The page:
Tummy Tuck: Will I require a vertical scar? (Photo)

Two doctors said I would need a vertical scar and one said I could do a float. I'm 5'5, 148 pounds. It is unanimously agreed that I need muscle repair. Also, if I lose a bit more weight will that help avoid the scar? (I'm 15 pounds over my regular weight.) Thank you!

Doctor Answers 26

Vertical scar?

Absolutely not!! You have a low belly button and good elasticity to your skin; both factors are favorable for a low transverse scar placement.

Atlanta Plastic Surgeon
4.7 out of 5 stars 26 reviews

Vertical scar or umbilical float

It is not necessary to make a vertical scar unless your surgeon is planning a very low incision for your tummy tuck and he feels that he cannot completely excise the belly button opening. In this case a small vertical incision in the pubic area would be reasonable and an acceptable trade off for a higher transverse incision.  The higher transverse incision for the tummy tuck could possibly be as high as or higher than the height of the small vertical incision when using a lower incision. Floating the belly button is a good option if you don't remove very much skin and need to tighten the muscles  above the belly button. However, removal of excess skin may lower the ultimate position of the belly button. Losing 15 pounds is unlikely to change the choice of procedure, but it could improve the end result of either.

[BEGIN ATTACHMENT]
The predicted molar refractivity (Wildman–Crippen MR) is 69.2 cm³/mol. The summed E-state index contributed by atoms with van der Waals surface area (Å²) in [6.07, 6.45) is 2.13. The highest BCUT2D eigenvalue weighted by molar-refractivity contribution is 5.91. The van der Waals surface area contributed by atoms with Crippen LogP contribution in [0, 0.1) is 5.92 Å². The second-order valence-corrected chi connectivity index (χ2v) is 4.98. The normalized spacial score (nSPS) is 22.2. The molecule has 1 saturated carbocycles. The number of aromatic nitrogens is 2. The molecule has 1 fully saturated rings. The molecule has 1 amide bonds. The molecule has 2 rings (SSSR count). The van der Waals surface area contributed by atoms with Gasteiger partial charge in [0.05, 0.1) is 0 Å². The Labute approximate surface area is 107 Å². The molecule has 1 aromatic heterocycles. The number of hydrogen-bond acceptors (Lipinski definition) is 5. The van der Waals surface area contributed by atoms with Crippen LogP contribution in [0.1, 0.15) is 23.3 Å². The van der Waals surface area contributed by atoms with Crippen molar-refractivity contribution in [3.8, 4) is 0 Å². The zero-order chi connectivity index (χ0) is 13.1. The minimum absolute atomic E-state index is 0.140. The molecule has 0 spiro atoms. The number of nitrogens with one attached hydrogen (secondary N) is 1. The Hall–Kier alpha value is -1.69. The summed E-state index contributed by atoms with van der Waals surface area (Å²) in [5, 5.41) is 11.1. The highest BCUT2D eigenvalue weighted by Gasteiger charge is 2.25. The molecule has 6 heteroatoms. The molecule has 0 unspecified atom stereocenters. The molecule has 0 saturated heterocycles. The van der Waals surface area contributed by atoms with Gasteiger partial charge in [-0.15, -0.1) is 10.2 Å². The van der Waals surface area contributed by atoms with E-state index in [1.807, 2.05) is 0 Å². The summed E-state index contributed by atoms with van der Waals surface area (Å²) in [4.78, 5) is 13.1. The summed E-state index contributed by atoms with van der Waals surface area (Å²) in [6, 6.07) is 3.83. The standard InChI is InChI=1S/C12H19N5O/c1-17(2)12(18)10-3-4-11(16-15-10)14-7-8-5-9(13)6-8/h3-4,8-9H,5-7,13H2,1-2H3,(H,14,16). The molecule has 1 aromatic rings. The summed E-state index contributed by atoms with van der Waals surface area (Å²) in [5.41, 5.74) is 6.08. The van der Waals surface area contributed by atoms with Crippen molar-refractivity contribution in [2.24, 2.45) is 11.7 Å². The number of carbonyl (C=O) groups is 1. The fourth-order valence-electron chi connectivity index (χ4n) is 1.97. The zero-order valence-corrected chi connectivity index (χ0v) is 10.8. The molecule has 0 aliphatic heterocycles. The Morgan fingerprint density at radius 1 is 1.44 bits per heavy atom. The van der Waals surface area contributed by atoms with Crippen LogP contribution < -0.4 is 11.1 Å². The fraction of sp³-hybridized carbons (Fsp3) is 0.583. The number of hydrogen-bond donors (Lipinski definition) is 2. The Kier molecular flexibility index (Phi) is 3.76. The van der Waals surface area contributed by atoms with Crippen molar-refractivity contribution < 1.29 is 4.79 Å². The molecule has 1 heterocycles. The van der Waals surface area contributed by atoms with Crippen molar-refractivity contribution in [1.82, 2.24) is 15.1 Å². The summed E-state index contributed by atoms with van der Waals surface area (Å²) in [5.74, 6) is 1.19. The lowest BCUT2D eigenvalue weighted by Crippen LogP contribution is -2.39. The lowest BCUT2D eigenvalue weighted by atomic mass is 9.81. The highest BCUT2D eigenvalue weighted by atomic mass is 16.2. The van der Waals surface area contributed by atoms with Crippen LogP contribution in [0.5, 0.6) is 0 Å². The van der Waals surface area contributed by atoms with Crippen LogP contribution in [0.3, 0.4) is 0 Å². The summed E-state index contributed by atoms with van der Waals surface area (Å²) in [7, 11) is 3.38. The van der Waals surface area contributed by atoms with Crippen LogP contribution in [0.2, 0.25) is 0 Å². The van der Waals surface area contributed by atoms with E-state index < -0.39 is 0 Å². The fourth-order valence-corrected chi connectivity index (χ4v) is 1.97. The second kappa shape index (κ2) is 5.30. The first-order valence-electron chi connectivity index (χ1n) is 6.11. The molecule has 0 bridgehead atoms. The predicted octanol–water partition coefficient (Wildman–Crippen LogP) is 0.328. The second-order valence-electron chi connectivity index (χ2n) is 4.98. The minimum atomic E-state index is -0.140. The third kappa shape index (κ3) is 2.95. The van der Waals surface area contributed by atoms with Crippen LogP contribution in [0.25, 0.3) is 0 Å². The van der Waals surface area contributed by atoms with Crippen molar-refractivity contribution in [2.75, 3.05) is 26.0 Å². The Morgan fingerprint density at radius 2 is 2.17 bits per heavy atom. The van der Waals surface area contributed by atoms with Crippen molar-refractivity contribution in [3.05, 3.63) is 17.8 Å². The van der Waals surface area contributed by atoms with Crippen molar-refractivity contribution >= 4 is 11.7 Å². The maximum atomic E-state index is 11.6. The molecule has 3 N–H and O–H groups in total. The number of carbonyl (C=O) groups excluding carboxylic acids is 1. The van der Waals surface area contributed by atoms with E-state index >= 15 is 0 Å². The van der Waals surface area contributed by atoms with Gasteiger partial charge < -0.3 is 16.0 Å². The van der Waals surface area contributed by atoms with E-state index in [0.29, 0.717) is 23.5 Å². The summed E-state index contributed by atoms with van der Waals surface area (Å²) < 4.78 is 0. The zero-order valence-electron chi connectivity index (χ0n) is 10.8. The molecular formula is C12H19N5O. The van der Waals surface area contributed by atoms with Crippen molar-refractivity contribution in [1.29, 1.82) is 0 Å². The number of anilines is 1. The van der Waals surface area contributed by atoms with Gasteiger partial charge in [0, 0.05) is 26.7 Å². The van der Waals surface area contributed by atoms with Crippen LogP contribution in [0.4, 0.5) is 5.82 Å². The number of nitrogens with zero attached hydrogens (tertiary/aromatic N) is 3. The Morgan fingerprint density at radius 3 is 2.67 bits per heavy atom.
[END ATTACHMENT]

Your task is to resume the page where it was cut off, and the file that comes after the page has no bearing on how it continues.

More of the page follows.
Henry Wells, MD
Lexington Plastic Surgeon
4.1 out of 5 stars 12 reviews

Tummy Tuck: Will I require a vertical scar?

Greetings.  This is a good question.  An exam would be needed to determine if a vertical scar is needed.  If it is needed, it is usually not a large scar.  You can always get more opinions from plastic surgeons who could examine you in person.  Good luck!

Ravinder Jarial, DO
West Palm Beach Plastic Surgeon
4.9 out of 5 stars 16 reviews

Tummy tuck

Without an in person exam, it is impossible to answer your question. However, I can say that it is always best to be at a maintainable weight before any kind of cosmetic procedure but especially one that involves the stomach. Best, Dr. Nazarian

Sheila S. Nazarian, MD
Beverly Hills Plastic Surgeon
4.8 out of 5 stars 56 reviews

Tummy tuck vertical scar

An exam would be needed to tell you for sure if you would need a vertical scar.  If you want the horizontal scar very low (which is usually best) then a small vertical scar may be needed.  But that scar (if needed) usually heals very well, so I would not worry too much about that.  To avoid a vertical scar, all of the skin between the lower incision and the top of the belly button has to be removed.  The laxity of your skin also determines how much we can stretch the remaining skin.   I do not like to float the belly button and prefer to keep it where it is naturally.  Good luck and I think you will be happy with your outcome.  

Dean Fardo, MD
Atlanta Plastic Surgeon
4.6 out of 5 stars 13 reviews

Tummy vertical scar